419

edits
# Changes

## Coloc 2

,→Effect of noise on Manders coefficients: fix typos and clarify

[[Image:BadOffsetConfusesCostesAutoThreshold.png|300px]]

== Effect of noise on Pearson's and Manders ' coefficients ==

In the case of perfect ~~colocalisation~~colocalization, where the intensities of the 2 channels are always ~~the same~~perfectly correlated: Low red with low green, and high green with high red, the scatterplot would have all the data ~~point ~~points falling on a straight diagonal line, since the green intensity would always ~~bee the same as that of ~~be in proportion to the red! ~~however~~However, that is the ideal case and real biological data is noisy! Noise (be it from the dyes not staining every single molecule, or from statistical photon shot noise from recording the signal from too few photons, or from other electronics noise sources) will cause the pixel intensities to deviate from the perfect /true case, to be lower or higher than they really are on average. This causes scatter in the distribution of the data ~~point ~~points in the scatterplot , perpendicular to the line of regression fit. So you can see the noise by looking at how spread or tight the scatterplot points arefrom the linear regression line. Also, since Manders ' coefficients are measuring correlation, and noise lowers the similarity of two identical signals, noise lowers the Manders ' coefficients to less than they should be for an image with very low noise. The same is true for Pearson's correlation. So for the same object under the microscope, ~~a nosier ~~noisier images will appear to give less ~~colocalisation ~~colocalization than a clean , low noise , image. That means you ~~cant ~~can't compare different images with different signal:noise levels, unless you have some way of estimating the noise and correcting for it.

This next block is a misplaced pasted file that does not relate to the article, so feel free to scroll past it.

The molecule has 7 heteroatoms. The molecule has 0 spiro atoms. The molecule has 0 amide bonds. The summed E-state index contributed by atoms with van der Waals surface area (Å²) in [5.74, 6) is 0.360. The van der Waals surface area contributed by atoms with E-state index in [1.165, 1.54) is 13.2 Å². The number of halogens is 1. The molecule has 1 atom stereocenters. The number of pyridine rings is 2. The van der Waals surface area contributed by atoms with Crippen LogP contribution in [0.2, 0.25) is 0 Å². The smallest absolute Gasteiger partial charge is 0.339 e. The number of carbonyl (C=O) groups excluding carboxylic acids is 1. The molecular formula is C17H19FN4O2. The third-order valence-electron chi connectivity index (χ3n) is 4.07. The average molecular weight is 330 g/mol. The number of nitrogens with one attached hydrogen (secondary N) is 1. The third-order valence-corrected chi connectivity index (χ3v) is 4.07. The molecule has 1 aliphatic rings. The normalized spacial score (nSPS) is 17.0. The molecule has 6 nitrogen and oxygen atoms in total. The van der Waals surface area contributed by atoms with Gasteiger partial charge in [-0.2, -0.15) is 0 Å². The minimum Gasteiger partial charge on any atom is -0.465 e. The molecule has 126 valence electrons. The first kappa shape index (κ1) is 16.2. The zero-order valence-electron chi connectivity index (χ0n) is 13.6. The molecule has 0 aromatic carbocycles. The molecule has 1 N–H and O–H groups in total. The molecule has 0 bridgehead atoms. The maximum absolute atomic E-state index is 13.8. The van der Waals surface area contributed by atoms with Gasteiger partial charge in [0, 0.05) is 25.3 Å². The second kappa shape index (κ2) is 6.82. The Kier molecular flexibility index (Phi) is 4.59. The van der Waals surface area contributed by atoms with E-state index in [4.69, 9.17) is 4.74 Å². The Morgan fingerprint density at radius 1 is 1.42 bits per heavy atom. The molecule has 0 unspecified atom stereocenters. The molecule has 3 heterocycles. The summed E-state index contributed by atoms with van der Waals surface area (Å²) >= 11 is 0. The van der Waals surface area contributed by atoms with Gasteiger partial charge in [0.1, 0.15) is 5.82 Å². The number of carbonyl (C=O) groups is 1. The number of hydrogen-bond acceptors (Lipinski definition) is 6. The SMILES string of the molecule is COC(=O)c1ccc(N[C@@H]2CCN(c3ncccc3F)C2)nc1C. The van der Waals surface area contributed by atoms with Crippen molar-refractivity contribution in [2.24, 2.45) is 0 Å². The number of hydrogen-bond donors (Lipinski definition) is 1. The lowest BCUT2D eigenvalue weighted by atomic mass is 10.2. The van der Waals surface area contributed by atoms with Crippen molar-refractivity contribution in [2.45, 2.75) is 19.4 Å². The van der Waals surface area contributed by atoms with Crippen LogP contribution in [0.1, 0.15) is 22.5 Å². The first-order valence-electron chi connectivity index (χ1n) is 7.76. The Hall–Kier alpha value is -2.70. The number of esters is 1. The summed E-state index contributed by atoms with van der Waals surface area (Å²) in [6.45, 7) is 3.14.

== Fluorescence emission bleed through looks like perfect colocalization ==